At the end of May, Peter Brownell wrote a blog post for Opta Sports that looked at data on the percentages MLS goalkeepers played the ball long versus short in the 2011 MLS season. The table above is from Brownell's original posting and shows goalkeeper distribution trends from that season for each MLS team. While his data set is interesting, Brownell uses it to arrive at some suspect suggestions about what are the most successful tactics for MLS teams to employ.
He starts off the article noting that American soccer is known for the speed and athleticism of its players over their technical merits on the ball. I'd agree with this point. He uses this bit of information to hypothesize that goalkeepers in MLS will more often than not select to hit long fifty-fifty balls rather than going short and forcing a team to advance the ball with patient buildup from the back.
Indeed, his data backs that hypothesis. MLS goalkeepers elected to play the ball long 58% of the time. Only three teams played the ball short more than long- Chivas USA, Toronto FC, and the New York Red Bulls. He points out that these three teams all had relatively disappointing seasons. Chivas USA and Toronto FC finished in 8th place out of 9 teams in their respective divisions and the New York Red Bulls squeaked into the playoffs in 5th place and were disposed of quickly by the LA Galaxy. Brownell unconvincingly uses these three teams' lack of success to suggest that the best tactics for MLS teams may be to forgo the defense altogether and launch long balls from the goalkeeper. He says,
This suggests, perhaps, that playing out of the back in MLS 2011 might not have been the most fruitful strategy. One theory to explain this is the idea that MLS players are not technical enough to competently build long, calculated passing sequences. This is not a slight at the technique of MLS players, but rather trumpets the physically superior MLS rosters. MLS players are athletes who are fast and fit, bring intense pressure, and close down backs quickly. As a result, teams like Toronto FC and Red Bull New York turn the ball over in their defensive thirds and give up cheap goals (watch Tim Ream's gaffes against the Philadelphia Union and Real Salt Lake for proof).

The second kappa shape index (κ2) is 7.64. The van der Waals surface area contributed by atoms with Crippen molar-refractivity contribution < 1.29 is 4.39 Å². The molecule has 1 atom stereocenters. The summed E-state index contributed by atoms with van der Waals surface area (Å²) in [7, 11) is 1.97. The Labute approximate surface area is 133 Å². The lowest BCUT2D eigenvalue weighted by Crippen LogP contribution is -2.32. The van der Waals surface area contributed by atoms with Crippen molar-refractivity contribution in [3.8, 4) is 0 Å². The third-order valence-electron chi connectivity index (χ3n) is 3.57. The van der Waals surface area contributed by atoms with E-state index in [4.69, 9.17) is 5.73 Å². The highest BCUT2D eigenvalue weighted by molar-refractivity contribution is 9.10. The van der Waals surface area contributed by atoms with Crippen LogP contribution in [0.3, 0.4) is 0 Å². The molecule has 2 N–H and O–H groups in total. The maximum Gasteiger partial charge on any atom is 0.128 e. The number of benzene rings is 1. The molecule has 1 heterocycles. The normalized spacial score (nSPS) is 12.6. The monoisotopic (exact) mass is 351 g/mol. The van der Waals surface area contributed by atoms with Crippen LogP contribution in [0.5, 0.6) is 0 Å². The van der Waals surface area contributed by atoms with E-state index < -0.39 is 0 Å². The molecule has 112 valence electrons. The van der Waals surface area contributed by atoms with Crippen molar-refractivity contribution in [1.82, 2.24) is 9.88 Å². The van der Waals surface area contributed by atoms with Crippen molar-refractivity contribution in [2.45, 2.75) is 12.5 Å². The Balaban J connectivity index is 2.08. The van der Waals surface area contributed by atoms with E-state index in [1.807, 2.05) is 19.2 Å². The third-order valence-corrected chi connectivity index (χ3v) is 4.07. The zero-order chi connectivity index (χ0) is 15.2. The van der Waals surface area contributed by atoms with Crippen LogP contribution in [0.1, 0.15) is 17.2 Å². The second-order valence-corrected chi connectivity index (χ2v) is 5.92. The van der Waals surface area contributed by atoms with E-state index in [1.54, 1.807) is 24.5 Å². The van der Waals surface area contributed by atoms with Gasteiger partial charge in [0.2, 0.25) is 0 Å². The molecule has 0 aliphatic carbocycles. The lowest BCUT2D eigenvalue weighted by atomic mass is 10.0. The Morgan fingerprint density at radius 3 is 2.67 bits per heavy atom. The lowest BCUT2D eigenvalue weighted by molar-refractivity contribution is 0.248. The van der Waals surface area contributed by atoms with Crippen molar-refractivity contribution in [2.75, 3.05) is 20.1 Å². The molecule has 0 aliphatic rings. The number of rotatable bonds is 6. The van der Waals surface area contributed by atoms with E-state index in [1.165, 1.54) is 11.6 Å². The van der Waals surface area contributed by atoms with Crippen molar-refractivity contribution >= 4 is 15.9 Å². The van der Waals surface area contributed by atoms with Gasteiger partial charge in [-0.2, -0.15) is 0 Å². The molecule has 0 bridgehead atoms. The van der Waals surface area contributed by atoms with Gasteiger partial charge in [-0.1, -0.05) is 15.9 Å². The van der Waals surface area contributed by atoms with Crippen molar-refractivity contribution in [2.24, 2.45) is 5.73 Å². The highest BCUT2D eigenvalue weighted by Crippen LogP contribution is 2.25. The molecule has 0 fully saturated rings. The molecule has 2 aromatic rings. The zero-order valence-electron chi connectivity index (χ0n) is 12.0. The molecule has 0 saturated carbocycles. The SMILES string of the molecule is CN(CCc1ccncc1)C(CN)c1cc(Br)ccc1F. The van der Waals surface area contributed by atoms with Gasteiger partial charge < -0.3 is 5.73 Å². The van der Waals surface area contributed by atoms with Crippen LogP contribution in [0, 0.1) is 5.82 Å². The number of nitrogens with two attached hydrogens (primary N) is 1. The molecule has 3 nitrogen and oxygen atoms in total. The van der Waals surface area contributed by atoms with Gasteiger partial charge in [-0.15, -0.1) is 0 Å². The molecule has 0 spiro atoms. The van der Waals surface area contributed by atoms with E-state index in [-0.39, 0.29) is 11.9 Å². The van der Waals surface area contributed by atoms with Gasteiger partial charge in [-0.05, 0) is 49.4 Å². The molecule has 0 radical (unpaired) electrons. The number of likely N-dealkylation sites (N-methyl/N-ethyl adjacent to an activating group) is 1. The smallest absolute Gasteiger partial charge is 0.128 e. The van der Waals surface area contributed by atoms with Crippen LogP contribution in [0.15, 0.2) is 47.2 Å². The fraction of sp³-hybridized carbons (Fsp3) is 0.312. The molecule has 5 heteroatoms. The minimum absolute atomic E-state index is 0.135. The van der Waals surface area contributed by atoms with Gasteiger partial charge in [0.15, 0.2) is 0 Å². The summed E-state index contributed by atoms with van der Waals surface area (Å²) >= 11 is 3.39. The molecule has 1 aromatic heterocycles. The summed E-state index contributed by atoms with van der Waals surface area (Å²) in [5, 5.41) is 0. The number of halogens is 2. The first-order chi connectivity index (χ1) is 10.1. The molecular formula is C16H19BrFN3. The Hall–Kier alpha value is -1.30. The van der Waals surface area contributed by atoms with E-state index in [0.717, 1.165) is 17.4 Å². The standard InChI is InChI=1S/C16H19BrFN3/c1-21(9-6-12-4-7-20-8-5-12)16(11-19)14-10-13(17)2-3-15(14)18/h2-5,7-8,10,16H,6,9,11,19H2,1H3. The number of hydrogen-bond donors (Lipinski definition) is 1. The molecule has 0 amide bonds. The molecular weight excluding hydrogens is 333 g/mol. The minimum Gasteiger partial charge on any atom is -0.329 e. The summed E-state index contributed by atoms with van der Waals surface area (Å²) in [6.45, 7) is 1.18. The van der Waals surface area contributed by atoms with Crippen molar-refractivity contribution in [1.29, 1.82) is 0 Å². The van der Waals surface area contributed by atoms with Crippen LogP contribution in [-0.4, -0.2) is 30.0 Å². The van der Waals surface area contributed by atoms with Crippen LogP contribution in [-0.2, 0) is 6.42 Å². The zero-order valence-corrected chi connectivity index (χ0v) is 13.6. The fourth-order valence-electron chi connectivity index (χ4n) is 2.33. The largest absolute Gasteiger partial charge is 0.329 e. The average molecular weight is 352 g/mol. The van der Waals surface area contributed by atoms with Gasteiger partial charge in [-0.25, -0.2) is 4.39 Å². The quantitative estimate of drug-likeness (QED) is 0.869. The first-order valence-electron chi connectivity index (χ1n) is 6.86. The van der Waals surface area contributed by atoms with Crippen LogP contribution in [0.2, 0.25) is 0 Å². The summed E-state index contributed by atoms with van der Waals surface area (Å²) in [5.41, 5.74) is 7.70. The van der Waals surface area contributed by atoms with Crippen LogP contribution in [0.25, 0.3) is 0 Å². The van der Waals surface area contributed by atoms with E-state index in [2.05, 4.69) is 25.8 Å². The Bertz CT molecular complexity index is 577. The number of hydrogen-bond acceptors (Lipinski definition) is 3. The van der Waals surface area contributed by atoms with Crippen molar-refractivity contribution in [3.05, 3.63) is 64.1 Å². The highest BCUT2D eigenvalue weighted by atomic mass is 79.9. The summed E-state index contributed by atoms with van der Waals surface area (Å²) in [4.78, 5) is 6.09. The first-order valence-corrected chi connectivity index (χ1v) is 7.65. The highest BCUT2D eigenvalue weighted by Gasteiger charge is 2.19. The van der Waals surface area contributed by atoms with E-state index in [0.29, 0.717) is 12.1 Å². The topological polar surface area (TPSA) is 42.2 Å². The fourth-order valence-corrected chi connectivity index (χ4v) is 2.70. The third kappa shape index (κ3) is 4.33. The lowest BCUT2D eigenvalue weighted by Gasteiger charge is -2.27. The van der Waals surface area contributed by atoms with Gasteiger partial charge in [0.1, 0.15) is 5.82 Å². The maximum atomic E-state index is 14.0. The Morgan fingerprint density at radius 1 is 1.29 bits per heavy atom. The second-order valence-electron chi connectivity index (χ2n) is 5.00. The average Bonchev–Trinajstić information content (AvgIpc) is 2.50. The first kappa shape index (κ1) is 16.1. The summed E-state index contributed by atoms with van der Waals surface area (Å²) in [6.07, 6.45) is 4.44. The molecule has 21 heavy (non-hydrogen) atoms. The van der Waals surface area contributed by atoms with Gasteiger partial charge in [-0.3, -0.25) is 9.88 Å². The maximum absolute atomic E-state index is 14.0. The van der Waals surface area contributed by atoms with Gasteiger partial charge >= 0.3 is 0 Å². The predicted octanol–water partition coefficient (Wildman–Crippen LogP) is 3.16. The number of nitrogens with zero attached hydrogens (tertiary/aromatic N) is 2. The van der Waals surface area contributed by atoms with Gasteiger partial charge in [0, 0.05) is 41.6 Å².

By implementing a 4-3-3 and trying to play the beautiful game beautifully, Aaron Winter (Toronto FC's manager) is fighting a losing battle. The numbers say so at least. It is easier, safer, and more reliable to forget the backline, smash the ball forward and attempt to win the territorial battle. Getting big-bodied strikers and midfielders into the box and battling for set-pieces is regarded as ugly soccer, but it can bear results.Brownell fails however to mention the relative lack of success in the league of teams at the other end of his table, those that elected to play long from the keeper the highest percentage of times. Of the five teams that played the ball long from the keeper the most, only Columbus made the playoffs and they were beaten in the opening round. His suggestion that patient buildup from the back may not be the most fruitful strategy for MLS teams would be much better supported by possession data. While the percentage of balls played long from the keeper may be indicative of the importance a team places on keeping possession, I don't think that stat in and of itself is very telling in explaining a team's success. After all, how many goals begin with moves that start from the goalkeeper? I'd guess that the vast majority of the time goals come from intercepting the ball from the opposition, not from a team's own keeper.
I do think Brownell's data could be put to good use since I believe how often a team plays long from the goalkeeper is a good indicator of how much importance they place on winning the possession battle. It would be interesting to see how Brownell's data correlated to average possession data in MLS and then how average possession data correlated to league success. This information would be more telling of whether direct or possession-style tactics created more successful teams.